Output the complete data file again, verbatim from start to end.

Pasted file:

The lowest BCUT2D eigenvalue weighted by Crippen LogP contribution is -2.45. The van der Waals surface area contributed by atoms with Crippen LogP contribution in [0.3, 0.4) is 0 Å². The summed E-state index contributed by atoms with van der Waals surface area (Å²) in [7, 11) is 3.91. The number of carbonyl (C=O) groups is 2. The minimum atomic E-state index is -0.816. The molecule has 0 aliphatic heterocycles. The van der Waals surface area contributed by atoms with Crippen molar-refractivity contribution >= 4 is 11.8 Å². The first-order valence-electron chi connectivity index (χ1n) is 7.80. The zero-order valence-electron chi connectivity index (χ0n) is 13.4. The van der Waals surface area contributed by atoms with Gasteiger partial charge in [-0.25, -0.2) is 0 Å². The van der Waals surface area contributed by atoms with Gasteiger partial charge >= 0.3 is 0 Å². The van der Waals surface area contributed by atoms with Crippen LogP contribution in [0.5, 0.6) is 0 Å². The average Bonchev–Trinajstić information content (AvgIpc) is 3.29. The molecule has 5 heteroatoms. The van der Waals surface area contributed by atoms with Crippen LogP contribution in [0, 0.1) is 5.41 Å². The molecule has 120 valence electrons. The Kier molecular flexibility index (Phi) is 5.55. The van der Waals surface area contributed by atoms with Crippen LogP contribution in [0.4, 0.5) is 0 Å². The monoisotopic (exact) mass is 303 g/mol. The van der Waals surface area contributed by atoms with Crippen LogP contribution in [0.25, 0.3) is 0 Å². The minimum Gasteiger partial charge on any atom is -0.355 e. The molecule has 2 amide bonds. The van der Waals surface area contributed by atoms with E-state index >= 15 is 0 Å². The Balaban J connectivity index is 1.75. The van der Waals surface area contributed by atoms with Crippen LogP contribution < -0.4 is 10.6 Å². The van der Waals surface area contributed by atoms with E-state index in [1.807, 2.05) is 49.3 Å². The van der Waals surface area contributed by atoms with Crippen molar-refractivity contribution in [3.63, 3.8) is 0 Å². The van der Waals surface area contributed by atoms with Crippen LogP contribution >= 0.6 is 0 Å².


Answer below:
The lowest BCUT2D eigenvalue weighted by Crippen LogP contribution is -2.45. The van der Waals surface area contributed by atoms with Crippen LogP contribution in [0.3, 0.4) is 0 Å². The summed E-state index contributed by atoms with van der Waals surface area (Å²) in [7, 11) is 3.91. The number of carbonyl (C=O) groups is 2. The minimum atomic E-state index is -0.816. The molecule has 0 aliphatic heterocycles. The van der Waals surface area contributed by atoms with Crippen molar-refractivity contribution >= 4 is 11.8 Å². The first-order valence-electron chi connectivity index (χ1n) is 7.80. The zero-order valence-electron chi connectivity index (χ0n) is 13.4. The van der Waals surface area contributed by atoms with Gasteiger partial charge in [-0.25, -0.2) is 0 Å². The van der Waals surface area contributed by atoms with Gasteiger partial charge >= 0.3 is 0 Å². The van der Waals surface area contributed by atoms with Crippen LogP contribution in [0.5, 0.6) is 0 Å². The average Bonchev–Trinajstić information content (AvgIpc) is 3.29. The molecule has 5 heteroatoms. The van der Waals surface area contributed by atoms with Crippen LogP contribution in [0, 0.1) is 5.41 Å². The molecule has 120 valence electrons. The Kier molecular flexibility index (Phi) is 5.55. The van der Waals surface area contributed by atoms with Crippen LogP contribution in [0.4, 0.5) is 0 Å². The monoisotopic (exact) mass is 303 g/mol. The van der Waals surface area contributed by atoms with Crippen LogP contribution in [0.25, 0.3) is 0 Å². The minimum Gasteiger partial charge on any atom is -0.355 e. The molecule has 2 amide bonds. The van der Waals surface area contributed by atoms with E-state index >= 15 is 0 Å². The Balaban J connectivity index is 1.75. The van der Waals surface area contributed by atoms with Crippen LogP contribution < -0.4 is 10.6 Å². The van der Waals surface area contributed by atoms with E-state index in [1.807, 2.05) is 49.3 Å². The van der Waals surface area contributed by atoms with Crippen molar-refractivity contribution in [3.63, 3.8) is 0 Å². The van der Waals surface area contributed by atoms with Crippen LogP contribution >= 0.6 is 0 Å².